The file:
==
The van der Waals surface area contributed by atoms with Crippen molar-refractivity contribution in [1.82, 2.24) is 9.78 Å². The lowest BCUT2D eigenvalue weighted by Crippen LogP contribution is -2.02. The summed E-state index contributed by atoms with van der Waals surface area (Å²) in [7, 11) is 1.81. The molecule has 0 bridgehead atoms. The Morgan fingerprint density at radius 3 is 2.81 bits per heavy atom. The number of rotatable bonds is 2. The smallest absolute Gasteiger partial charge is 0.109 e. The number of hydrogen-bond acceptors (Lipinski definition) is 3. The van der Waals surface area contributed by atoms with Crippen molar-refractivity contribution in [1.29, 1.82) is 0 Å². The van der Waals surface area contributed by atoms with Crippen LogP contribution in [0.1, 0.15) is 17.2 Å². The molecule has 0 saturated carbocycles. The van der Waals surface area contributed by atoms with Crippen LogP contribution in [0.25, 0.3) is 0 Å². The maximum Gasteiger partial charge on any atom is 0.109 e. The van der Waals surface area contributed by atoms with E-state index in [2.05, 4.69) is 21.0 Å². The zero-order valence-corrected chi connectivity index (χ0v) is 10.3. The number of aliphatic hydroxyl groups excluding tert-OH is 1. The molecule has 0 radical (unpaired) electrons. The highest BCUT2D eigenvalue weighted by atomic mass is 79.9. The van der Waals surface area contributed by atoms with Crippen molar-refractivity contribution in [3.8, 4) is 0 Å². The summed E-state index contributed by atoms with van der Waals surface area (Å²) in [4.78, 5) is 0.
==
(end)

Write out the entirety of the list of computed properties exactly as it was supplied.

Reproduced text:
The van der Waals surface area contributed by atoms with Crippen molar-refractivity contribution in [1.82, 2.24) is 9.78 Å². The lowest BCUT2D eigenvalue weighted by Crippen LogP contribution is -2.02. The summed E-state index contributed by atoms with van der Waals surface area (Å²) in [7, 11) is 1.81. The molecule has 0 bridgehead atoms. The Morgan fingerprint density at radius 3 is 2.81 bits per heavy atom. The number of rotatable bonds is 2. The smallest absolute Gasteiger partial charge is 0.109 e. The number of hydrogen-bond acceptors (Lipinski definition) is 3. The van der Waals surface area contributed by atoms with Crippen molar-refractivity contribution in [1.29, 1.82) is 0 Å². The van der Waals surface area contributed by atoms with Crippen LogP contribution in [0.1, 0.15) is 17.2 Å². The molecule has 0 saturated carbocycles. The van der Waals surface area contributed by atoms with Crippen LogP contribution in [0.25, 0.3) is 0 Å². The maximum Gasteiger partial charge on any atom is 0.109 e. The van der Waals surface area contributed by atoms with E-state index in [2.05, 4.69) is 21.0 Å². The zero-order valence-corrected chi connectivity index (χ0v) is 10.3. The number of aliphatic hydroxyl groups excluding tert-OH is 1. The molecule has 0 radical (unpaired) electrons. The highest BCUT2D eigenvalue weighted by atomic mass is 79.9. The van der Waals surface area contributed by atoms with Crippen molar-refractivity contribution in [3.8, 4) is 0 Å². The summed E-state index contributed by atoms with van der Waals surface area (Å²) in [4.78, 5) is 0.